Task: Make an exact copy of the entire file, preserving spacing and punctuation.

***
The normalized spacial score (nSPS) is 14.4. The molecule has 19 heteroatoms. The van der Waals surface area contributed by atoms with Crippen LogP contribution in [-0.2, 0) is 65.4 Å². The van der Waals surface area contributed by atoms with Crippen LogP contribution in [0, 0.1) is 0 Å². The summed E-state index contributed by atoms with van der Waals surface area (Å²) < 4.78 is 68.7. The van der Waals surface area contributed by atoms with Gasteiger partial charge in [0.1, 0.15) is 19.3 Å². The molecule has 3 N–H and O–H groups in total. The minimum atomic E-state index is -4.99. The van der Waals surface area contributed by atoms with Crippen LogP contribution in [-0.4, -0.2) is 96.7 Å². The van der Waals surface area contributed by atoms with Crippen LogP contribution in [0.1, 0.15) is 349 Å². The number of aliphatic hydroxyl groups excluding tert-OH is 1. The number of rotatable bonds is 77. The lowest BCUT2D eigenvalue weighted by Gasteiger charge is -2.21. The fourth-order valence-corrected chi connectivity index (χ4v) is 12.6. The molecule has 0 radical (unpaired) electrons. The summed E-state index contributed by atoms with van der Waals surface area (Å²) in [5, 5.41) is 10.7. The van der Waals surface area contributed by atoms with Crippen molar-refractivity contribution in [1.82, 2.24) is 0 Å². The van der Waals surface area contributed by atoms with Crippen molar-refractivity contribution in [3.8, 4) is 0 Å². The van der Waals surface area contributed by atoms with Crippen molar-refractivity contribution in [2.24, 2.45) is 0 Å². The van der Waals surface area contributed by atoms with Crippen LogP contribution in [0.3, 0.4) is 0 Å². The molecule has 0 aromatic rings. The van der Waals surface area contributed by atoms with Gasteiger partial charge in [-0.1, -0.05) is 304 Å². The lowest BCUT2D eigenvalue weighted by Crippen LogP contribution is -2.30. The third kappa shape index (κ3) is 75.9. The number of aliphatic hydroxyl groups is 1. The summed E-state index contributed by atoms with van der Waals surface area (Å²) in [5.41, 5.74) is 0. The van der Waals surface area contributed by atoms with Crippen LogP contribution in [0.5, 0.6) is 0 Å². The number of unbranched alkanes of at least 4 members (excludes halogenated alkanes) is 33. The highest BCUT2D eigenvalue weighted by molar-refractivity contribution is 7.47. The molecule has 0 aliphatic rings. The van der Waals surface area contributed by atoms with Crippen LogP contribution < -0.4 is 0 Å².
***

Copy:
The normalized spacial score (nSPS) is 14.4. The molecule has 19 heteroatoms. The van der Waals surface area contributed by atoms with Crippen LogP contribution in [-0.2, 0) is 65.4 Å². The van der Waals surface area contributed by atoms with Crippen LogP contribution in [0, 0.1) is 0 Å². The summed E-state index contributed by atoms with van der Waals surface area (Å²) < 4.78 is 68.7. The van der Waals surface area contributed by atoms with Gasteiger partial charge in [0.1, 0.15) is 19.3 Å². The molecule has 3 N–H and O–H groups in total. The minimum atomic E-state index is -4.99. The van der Waals surface area contributed by atoms with Crippen LogP contribution in [-0.4, -0.2) is 96.7 Å². The van der Waals surface area contributed by atoms with Crippen LogP contribution in [0.1, 0.15) is 349 Å². The number of aliphatic hydroxyl groups excluding tert-OH is 1. The number of rotatable bonds is 77. The lowest BCUT2D eigenvalue weighted by Gasteiger charge is -2.21. The fourth-order valence-corrected chi connectivity index (χ4v) is 12.6. The molecule has 0 radical (unpaired) electrons. The summed E-state index contributed by atoms with van der Waals surface area (Å²) in [5, 5.41) is 10.7. The van der Waals surface area contributed by atoms with Crippen molar-refractivity contribution in [1.82, 2.24) is 0 Å². The van der Waals surface area contributed by atoms with Crippen molar-refractivity contribution in [3.8, 4) is 0 Å². The van der Waals surface area contributed by atoms with Crippen molar-refractivity contribution in [2.24, 2.45) is 0 Å². The van der Waals surface area contributed by atoms with Crippen LogP contribution in [0.3, 0.4) is 0 Å². The molecule has 0 aromatic rings. The van der Waals surface area contributed by atoms with Gasteiger partial charge in [-0.1, -0.05) is 304 Å². The lowest BCUT2D eigenvalue weighted by Crippen LogP contribution is -2.30. The third kappa shape index (κ3) is 75.9. The number of aliphatic hydroxyl groups is 1. The summed E-state index contributed by atoms with van der Waals surface area (Å²) in [5.41, 5.74) is 0. The van der Waals surface area contributed by atoms with Crippen LogP contribution in [0.5, 0.6) is 0 Å². The number of unbranched alkanes of at least 4 members (excludes halogenated alkanes) is 33. The highest BCUT2D eigenvalue weighted by molar-refractivity contribution is 7.47. The molecule has 0 aliphatic rings. The van der Waals surface area contributed by atoms with Crippen LogP contribution < -0.4 is 0 Å².